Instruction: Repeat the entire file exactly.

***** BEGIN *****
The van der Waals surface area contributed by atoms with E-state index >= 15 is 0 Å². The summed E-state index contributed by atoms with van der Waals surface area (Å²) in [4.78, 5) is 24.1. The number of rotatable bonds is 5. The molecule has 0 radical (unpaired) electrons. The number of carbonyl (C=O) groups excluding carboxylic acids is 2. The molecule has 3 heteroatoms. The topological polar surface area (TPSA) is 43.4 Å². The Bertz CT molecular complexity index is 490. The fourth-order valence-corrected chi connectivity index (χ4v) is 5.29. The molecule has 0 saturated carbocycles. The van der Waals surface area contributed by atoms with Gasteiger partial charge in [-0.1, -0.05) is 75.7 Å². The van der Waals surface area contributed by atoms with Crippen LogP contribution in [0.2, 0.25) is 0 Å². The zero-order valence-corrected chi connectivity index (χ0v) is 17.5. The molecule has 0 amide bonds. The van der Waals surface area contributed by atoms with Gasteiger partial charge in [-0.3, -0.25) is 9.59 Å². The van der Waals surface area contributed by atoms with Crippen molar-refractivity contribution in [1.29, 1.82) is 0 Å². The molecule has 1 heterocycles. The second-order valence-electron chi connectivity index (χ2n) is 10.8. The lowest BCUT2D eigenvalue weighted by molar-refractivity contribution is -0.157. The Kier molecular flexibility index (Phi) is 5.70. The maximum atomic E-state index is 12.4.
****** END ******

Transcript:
The van der Waals surface area contributed by atoms with E-state index >= 15 is 0 Å². The summed E-state index contributed by atoms with van der Waals surface area (Å²) in [4.78, 5) is 24.1. The number of rotatable bonds is 5. The molecule has 0 radical (unpaired) electrons. The number of carbonyl (C=O) groups excluding carboxylic acids is 2. The molecule has 3 heteroatoms. The topological polar surface area (TPSA) is 43.4 Å². The Bertz CT molecular complexity index is 490. The fourth-order valence-corrected chi connectivity index (χ4v) is 5.29. The molecule has 0 saturated carbocycles. The van der Waals surface area contributed by atoms with Gasteiger partial charge in [-0.1, -0.05) is 75.7 Å². The van der Waals surface area contributed by atoms with Crippen LogP contribution in [0.2, 0.25) is 0 Å². The zero-order valence-corrected chi connectivity index (χ0v) is 17.5. The molecule has 0 amide bonds. The van der Waals surface area contributed by atoms with Gasteiger partial charge in [-0.3, -0.25) is 9.59 Å². The van der Waals surface area contributed by atoms with Crippen molar-refractivity contribution in [1.29, 1.82) is 0 Å². The molecule has 1 heterocycles. The second-order valence-electron chi connectivity index (χ2n) is 10.8. The lowest BCUT2D eigenvalue weighted by molar-refractivity contribution is -0.157. The Kier molecular flexibility index (Phi) is 5.70. The maximum atomic E-state index is 12.4.